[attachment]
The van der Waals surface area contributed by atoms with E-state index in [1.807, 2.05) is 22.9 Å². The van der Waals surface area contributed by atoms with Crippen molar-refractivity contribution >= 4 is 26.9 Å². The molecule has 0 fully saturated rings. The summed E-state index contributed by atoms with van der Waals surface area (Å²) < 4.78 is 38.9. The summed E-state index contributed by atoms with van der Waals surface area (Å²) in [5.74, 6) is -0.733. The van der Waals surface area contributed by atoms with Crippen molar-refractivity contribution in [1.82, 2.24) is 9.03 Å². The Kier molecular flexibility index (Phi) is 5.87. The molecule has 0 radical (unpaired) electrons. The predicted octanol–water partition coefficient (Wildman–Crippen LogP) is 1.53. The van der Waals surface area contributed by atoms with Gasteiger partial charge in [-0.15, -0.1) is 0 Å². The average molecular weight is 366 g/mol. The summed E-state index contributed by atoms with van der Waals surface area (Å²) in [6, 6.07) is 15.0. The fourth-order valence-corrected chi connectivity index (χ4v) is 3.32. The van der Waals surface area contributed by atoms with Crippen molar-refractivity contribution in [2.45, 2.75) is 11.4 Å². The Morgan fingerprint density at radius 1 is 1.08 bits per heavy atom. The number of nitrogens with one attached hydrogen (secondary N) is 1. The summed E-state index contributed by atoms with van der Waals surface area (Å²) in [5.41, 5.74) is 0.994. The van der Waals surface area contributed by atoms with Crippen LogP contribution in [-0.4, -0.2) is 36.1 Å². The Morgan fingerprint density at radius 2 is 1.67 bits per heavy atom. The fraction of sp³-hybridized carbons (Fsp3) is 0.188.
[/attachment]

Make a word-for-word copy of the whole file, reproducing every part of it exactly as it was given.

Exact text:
The van der Waals surface area contributed by atoms with E-state index in [1.807, 2.05) is 22.9 Å². The van der Waals surface area contributed by atoms with Crippen molar-refractivity contribution >= 4 is 26.9 Å². The molecule has 0 fully saturated rings. The summed E-state index contributed by atoms with van der Waals surface area (Å²) < 4.78 is 38.9. The summed E-state index contributed by atoms with van der Waals surface area (Å²) in [5.74, 6) is -0.733. The van der Waals surface area contributed by atoms with Crippen molar-refractivity contribution in [1.82, 2.24) is 9.03 Å². The Kier molecular flexibility index (Phi) is 5.87. The molecule has 0 radical (unpaired) electrons. The predicted octanol–water partition coefficient (Wildman–Crippen LogP) is 1.53. The van der Waals surface area contributed by atoms with Gasteiger partial charge in [-0.15, -0.1) is 0 Å². The average molecular weight is 366 g/mol. The summed E-state index contributed by atoms with van der Waals surface area (Å²) in [6, 6.07) is 15.0. The fourth-order valence-corrected chi connectivity index (χ4v) is 3.32. The van der Waals surface area contributed by atoms with Crippen molar-refractivity contribution in [2.45, 2.75) is 11.4 Å². The Morgan fingerprint density at radius 1 is 1.08 bits per heavy atom. The number of nitrogens with one attached hydrogen (secondary N) is 1. The summed E-state index contributed by atoms with van der Waals surface area (Å²) in [5.41, 5.74) is 0.994. The van der Waals surface area contributed by atoms with Crippen LogP contribution in [-0.4, -0.2) is 36.1 Å². The Morgan fingerprint density at radius 2 is 1.67 bits per heavy atom. The fraction of sp³-hybridized carbons (Fsp3) is 0.188.